The screen door squeaked behind us. We turned around and there was Estelle looking cautiously through the screen.
            “Hello, Estelle.”
She stood behind the screen door and watched us with her mouth agape.
“It’s Nell.”
            A knowing smile came across Estelle’s wrinkled face. “Pass yourself through the door and sit down.” Estelle’s skin was a golden yellow. It was now dulled by her mostly gray hair, but in her younger days, her hair was coal black and made her skin shine. She and Mom were about the same height, but Estelle’s hair was shorter. “Don’t mind my heater,” she said. Three gas heaters were burning, two in the living room, flanking the doorway to the kitchen; the third sat in the kitchen, next to the stove.
            Estelle had on a black polyester house dress and gray slippers and sat in a green naugahyde recliner on the right side of the room. A closed-up wood stove was to her left with an aluminum pie tin covering the stove-pipe hole. Estelle cooked with this stove up until twelve years ago, when Dennis bought her a gas one from Montgomery Ward.
            Mom and I sat in felt recliners on the left side of the living room. Color pictures of babies and black and white ones of older folks hung on the walls. Two paintings hung side-by-side over a small, cluttered desk. One painting was Jesus in a white robe on his knees praying, and the other was the Virgin Mary ascending into Heaven. A black rosary hung around both paintings.
            “How you been, Estelle?” Mom asked.
            “Went to the doctor. He checked my heart and said it okay. I’m not going to die today.” She smiled with a closed mouth. “And I had to get ‘shoes’ for my walker.” Shoes were Estelle’s term for the rubber cushions on the bottom of her walker. “Got to use it when I check my cows. Me and Jean just got home a few hours before. She drove me to Lake Charles.” Estelle waved her hands demonstratively as she spoke. When her cadence increased, so did the tempo of her hands; it was as if she conducted while she spoke, her hands saying as much as her Cajun accented English.
            “We just came from the doctor too.” Mom sighed. “I have to have surgery on my stomach.”
            “That bad, Nell.” Estelle made the sign of the cross. “I don’t need surgery, no. The doctor checked my heart. It miss a beat every now and then.” She patted her hand on her chest. “But it still good, yeah. Keep beating.”
            There was silence; for a moment, the air was heavy as Estelle and Mom took a moment to consider their mortality.
            “What happened to your license plate?” Mom asked.
            “Jean don’t want me to drive. Say my actions not so fast no more.”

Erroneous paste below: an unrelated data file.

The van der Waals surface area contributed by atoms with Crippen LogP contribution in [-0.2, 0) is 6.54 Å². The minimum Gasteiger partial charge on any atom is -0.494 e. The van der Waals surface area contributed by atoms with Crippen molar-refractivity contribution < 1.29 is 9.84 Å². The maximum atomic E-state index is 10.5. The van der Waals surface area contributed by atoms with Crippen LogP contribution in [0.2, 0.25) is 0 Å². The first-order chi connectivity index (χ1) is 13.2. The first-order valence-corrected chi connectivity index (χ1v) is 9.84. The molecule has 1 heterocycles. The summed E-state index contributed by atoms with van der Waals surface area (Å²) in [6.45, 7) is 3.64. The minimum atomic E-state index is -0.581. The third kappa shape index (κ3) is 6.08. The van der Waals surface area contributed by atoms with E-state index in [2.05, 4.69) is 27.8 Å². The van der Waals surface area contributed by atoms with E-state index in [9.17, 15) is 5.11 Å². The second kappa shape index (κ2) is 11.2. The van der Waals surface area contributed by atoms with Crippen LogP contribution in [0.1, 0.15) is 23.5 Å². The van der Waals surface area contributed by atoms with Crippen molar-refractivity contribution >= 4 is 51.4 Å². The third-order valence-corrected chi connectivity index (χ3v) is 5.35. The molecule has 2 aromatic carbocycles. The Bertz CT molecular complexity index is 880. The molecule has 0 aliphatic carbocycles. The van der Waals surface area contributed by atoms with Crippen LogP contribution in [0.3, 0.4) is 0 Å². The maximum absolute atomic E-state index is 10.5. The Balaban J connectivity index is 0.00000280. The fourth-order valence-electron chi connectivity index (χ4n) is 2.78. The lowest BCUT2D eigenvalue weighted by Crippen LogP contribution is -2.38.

“With my artificial knee, it’s hard for me to drive,” Mom said. “I can’t tell how hard I’m pushing the pedal. Chip’s my chauffeur when he’s home from college.”
            “That’s good.” Estelle smiled at me. “Jean don’t want to drive me till it good for her. I tell her I got to go to when I got to go. She took the plate off the car and the battery out too.”
            Estelle grinned shyly. The grin told me she did not like being dependent on Jean. 
            “I got me a baby bull!” Estelle pointed her hand and shook her finger, motioning to the back of the house and the barn. “When we got back, I pass to the bathtub to give my cows water. One of my heifer there licking a new calf. I call Jean and she come saw it. He pretty, black and white.”
            “That’s good, yeah,” Mom said. Ten minutes into our visit and her Cajun accent returned. “How was your Christmas, Estelle?”
            “Good. I went to Jean’s. My grandchildren and great-grandchildren all there.”
            “My son in DeRidder came and my daughter from Alabama and her youngest son came in,” Mom said. “And Chip came in too. That was it this year.”
            Mom has eight children. I am the youngest and the only one she had with her second husband, Hardy Jones, Sr. Mom had seven children with her first husband, Clovis Richard, no relation to Estelle. Clovis was a rice sharecropper; he and Mom and my seven half-brothers and sisters lived on the Illinois Plantation in Hayes, Louisiana. Clovis was also an alcoholic and developed a Valium habit after his right leg was crushed while working on his tractor. He committed suicide in 1972.
            Except for Becky and Barbara, my half-sisters who live in Alabama and Florida, and myself, in Memphis, all the other children live in southwest Louisiana, no more than two hours away from each other and Mom. Of the three who made it to Mom’s for Christmas, two of us live out of state.